Just talk to those foreign docs you know and they'll tell you.
 
May 10, 2010
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I am the unusual case of a US citizen who wants to practice in South America. I'm afraid the foreign trained docs here don't have a clue about the practice rights for US docs in their home countries...I think the rules tough though.

Most South American countries, like Brazil, don't want docs who graduated from the vast majority of Caribbean medical schools.

Brazil honors a medical degree from a county with which it has a cultural agreement. I need to find out which countries have the cultural agreement.

Anybody know?
 

vasca

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You could possibly jump part of the hoop if you agree to do an internship year there which is the 5th year of med school in Mexico. If you were to b a doctor looking to practice in Mexico, that would probably be one of the main hurdles to work in Mexico as a foreign MD.

It would probably make sense Brazil is referring to other Latin American countries in the culutral agreement. Any websites of the reqs to see if I can read them over for you? I don't speak portuguese, but I can understand written portuguese decently.

I do hope you don't have huge med school debts though as a Latin American doctor salary can't pay 200,000 US easily.
 

vasca

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I gave you a detailed translated summary of the requirements they need of you to do via pm, hope it helps.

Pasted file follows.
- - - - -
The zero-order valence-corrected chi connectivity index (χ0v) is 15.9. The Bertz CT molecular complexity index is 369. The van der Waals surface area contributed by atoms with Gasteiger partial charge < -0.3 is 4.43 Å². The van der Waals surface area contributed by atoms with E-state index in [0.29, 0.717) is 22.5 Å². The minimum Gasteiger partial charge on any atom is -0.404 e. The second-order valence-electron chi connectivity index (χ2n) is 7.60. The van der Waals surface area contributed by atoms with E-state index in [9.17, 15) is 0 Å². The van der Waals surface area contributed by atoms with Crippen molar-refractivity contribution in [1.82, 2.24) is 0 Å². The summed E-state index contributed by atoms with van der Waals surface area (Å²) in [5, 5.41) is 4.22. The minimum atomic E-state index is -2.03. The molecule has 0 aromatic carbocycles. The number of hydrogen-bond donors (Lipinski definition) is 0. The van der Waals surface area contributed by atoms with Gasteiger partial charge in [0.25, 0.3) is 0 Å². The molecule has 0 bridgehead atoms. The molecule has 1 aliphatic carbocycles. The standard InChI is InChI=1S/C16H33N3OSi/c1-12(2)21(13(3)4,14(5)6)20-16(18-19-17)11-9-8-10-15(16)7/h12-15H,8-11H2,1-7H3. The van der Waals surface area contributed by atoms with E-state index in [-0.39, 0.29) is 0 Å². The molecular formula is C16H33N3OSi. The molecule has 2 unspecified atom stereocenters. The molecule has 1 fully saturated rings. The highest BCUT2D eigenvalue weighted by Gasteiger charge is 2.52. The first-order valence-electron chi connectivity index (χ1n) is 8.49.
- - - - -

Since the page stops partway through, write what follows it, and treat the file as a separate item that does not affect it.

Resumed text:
Dec 31, 2015
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You could possibly jump part of the hoop if you agree to do an internship year there which is the 5th year of med school in Mexico. If you were to b a doctor looking to practice in Mexico, that would probably be one of the main hurdles to work in Mexico as a foreign MD.

It would probably make sense Brazil is referring to other Latin American countries in the culutral agreement. Any websites of the reqs to see if I can read them over for you? I don't speak portuguese, but I can understand written portuguese decently.

I do hope you don't have huge med school debts though as a Latin American doctor salary can't pay 200,000 US easily.
Actually a brazilian doctor's salary would be between 10 to 70 thousand reais a day which is around 70-490 thousand reais a week so if we count our crisis problems, it would still be 280.ooo-1.960.000 a month so it divided by 4 (reais to dollar approximately), the month salary turns to week salary again (up there), but it is pretty easy to earn the 200 t dollar you wanted there... P.s.: the usual amount of money earned by a part-time job to a doctor called "plantão" is 10 thousand that's why I put a range from 10 thousand to 70 thousand (full time [25-45 thousand] + appointments).
 
Dec 28, 2014
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Hello everybody.

I'm a pediatric surgeon. I live in Brazil and was graduated here. I don't know details about degree revalidation; however, if I could help you with any questions, it will bea pleasure